A Comparison in Chinese Inter-generational Saving
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While China has traditionally had exceedingly high saving rates over generations, there has been a current trend towards a remarkable decrease in this tendency. The theory behind life cycle savings models suggests that as China faces more exposure to open-market situations, the resulting changes in China’s spending habits will drive trends towards an overall saving rate level that is more similar to that of Western countries. For decades, Chinese citizens have been exposed to luxury products and other conditions that have changed the cultural attitude towards saving and created a phenomenon in which the younger Chinese have a drastically less frugal lifestyle than their older counterparts. In order to determine whether the younger citizens have had an impact on China’s saving as a whole, this paper will employ the concepts supporting the aforementioned Life Cycle Hypothesis Models. By examining different data from 2011’s China House Financial Survey (CHFS) and examining the participants’ responses and their relationship to several factors of interest as well as the saving rates for nations of similar size and influence, the changes spurred by the newer generations of Chinese become clear. 2 Generally, the results of the study provide two conclusions. First, despite the shift in cultural attitude towards spending, China as a whole is still strongly entrenched in consuming not nearly as much as the West. In fact, the saving rates remain consistently above 50%. Furthermore, while the overall saving level may not be diminishing quite as dramatically as expected, there is evidence to suggest that it is starting to increase at a lower rate. Currently, the large majority of the survey participants still hold the older Chinese standards of high saving and low consumption. Nevertheless, as more of the risk-taking individuals start to join the workforce, the overall trend presented by CHFS’ data should change, presenting much higher rates of consumption and moving the nation’s Life Cycle Saving Curve (as expected in the theory of the model) to a level similar to that of many developed Western nations.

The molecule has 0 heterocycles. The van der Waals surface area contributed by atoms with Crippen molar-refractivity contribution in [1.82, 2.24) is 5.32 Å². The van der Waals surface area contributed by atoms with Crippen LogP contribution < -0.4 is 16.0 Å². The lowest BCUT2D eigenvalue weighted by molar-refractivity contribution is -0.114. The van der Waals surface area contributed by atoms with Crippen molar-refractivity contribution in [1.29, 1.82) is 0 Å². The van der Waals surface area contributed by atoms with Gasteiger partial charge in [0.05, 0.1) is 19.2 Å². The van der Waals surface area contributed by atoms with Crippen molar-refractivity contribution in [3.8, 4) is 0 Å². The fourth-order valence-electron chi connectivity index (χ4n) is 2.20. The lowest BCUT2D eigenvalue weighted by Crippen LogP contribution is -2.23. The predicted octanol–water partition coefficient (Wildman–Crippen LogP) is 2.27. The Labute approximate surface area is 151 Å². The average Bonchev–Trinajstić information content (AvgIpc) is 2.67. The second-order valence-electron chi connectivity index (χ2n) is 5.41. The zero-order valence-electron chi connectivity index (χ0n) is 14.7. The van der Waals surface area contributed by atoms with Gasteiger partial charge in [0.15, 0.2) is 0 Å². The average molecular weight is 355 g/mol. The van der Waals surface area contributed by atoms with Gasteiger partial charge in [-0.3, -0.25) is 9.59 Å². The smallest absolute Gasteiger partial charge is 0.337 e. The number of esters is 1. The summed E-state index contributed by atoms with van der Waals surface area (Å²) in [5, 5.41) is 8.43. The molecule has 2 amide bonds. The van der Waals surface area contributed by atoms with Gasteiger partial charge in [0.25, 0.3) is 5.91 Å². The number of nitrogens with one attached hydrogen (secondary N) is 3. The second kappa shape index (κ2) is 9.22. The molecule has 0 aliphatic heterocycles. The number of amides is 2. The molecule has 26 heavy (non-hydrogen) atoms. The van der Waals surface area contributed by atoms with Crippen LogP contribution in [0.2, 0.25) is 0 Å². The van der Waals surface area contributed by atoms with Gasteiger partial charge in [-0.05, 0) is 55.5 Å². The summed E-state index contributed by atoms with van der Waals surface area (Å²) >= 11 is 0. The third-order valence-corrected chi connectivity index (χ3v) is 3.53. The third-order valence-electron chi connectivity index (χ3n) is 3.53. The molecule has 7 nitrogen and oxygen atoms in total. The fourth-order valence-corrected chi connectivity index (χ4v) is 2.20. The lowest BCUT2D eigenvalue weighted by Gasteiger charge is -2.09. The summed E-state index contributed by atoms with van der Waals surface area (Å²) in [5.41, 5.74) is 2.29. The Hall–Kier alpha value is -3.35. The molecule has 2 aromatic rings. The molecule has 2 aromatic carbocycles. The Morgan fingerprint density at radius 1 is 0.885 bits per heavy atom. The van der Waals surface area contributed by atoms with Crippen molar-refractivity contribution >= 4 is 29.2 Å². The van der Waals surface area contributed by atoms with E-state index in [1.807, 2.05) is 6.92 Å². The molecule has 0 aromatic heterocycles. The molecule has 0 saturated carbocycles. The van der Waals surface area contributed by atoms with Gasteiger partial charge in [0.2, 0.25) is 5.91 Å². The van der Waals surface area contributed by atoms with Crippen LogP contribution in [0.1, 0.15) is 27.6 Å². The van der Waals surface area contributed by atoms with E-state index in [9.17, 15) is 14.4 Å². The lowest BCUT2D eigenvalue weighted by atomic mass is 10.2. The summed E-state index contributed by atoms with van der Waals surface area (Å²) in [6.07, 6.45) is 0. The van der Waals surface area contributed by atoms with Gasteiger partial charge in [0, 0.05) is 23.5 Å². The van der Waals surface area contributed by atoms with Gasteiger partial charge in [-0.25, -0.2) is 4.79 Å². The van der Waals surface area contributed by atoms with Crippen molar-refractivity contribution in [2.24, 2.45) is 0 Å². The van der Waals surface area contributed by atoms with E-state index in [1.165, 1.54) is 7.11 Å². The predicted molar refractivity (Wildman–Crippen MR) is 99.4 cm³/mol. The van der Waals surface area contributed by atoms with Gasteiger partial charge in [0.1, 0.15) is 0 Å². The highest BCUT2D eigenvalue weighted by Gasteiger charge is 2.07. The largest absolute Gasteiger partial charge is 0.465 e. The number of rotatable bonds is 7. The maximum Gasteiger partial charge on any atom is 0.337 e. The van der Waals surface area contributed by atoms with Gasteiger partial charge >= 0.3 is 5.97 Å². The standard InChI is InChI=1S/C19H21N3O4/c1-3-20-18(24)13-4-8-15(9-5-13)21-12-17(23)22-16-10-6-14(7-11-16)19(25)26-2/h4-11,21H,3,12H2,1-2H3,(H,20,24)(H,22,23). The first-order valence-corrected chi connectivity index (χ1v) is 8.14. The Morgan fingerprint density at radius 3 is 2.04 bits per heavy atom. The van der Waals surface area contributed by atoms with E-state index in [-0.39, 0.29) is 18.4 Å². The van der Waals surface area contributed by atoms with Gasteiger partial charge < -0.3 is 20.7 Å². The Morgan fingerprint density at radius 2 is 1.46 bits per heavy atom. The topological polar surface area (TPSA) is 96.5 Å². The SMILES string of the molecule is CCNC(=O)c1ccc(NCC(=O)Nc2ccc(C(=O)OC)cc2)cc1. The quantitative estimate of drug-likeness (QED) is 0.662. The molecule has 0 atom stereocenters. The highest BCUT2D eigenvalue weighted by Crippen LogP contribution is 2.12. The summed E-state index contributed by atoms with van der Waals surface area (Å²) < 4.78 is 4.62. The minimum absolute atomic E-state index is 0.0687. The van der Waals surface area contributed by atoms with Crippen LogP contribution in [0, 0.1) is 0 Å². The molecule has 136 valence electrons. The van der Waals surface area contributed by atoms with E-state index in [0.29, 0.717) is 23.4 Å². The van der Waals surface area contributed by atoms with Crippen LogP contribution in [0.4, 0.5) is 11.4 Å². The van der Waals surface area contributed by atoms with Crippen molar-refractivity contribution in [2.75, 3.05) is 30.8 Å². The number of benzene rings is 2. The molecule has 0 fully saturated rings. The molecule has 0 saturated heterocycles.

SubjectChina, Savings, Age
Cohen, David (2014). A Comparison in Chinese Inter-generational Saving. Honors and Undergraduate Research. Available electronically from